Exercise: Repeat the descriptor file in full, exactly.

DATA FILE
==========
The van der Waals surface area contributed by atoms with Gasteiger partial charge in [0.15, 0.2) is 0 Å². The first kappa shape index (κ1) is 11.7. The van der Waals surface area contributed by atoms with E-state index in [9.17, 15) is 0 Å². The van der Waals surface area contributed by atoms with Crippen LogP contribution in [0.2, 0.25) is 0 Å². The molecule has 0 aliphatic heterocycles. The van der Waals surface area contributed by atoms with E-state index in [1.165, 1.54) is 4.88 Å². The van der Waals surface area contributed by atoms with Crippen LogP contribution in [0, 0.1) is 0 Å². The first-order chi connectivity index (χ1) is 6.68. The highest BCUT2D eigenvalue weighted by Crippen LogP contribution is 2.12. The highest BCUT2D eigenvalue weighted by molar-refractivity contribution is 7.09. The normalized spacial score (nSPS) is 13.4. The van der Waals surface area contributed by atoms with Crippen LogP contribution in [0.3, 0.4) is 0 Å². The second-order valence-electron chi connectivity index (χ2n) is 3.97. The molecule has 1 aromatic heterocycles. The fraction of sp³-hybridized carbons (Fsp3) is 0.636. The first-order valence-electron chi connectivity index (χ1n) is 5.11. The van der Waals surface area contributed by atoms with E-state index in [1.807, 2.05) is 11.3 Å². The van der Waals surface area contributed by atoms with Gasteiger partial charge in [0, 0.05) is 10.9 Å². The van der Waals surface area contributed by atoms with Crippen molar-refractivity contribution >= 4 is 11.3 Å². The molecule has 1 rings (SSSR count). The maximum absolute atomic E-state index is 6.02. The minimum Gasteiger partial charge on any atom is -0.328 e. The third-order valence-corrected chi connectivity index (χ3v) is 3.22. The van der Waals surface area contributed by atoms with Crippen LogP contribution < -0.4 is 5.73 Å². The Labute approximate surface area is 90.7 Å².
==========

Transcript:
The van der Waals surface area contributed by atoms with Gasteiger partial charge in [0.15, 0.2) is 0 Å². The first kappa shape index (κ1) is 11.7. The van der Waals surface area contributed by atoms with E-state index in [9.17, 15) is 0 Å². The van der Waals surface area contributed by atoms with Crippen LogP contribution in [0.2, 0.25) is 0 Å². The molecule has 0 aliphatic heterocycles. The van der Waals surface area contributed by atoms with E-state index in [1.165, 1.54) is 4.88 Å². The van der Waals surface area contributed by atoms with Crippen LogP contribution in [0, 0.1) is 0 Å². The first-order chi connectivity index (χ1) is 6.68. The highest BCUT2D eigenvalue weighted by Crippen LogP contribution is 2.12. The highest BCUT2D eigenvalue weighted by molar-refractivity contribution is 7.09. The normalized spacial score (nSPS) is 13.4. The van der Waals surface area contributed by atoms with Crippen LogP contribution in [0.3, 0.4) is 0 Å². The second-order valence-electron chi connectivity index (χ2n) is 3.97. The molecule has 1 aromatic heterocycles. The fraction of sp³-hybridized carbons (Fsp3) is 0.636. The first-order valence-electron chi connectivity index (χ1n) is 5.11. The van der Waals surface area contributed by atoms with E-state index in [1.807, 2.05) is 11.3 Å². The van der Waals surface area contributed by atoms with Gasteiger partial charge in [0, 0.05) is 10.9 Å². The van der Waals surface area contributed by atoms with Crippen molar-refractivity contribution >= 4 is 11.3 Å². The molecule has 1 rings (SSSR count). The maximum absolute atomic E-state index is 6.02. The minimum Gasteiger partial charge on any atom is -0.328 e. The third-order valence-corrected chi connectivity index (χ3v) is 3.22. The van der Waals surface area contributed by atoms with Crippen LogP contribution < -0.4 is 5.73 Å². The Labute approximate surface area is 90.7 Å².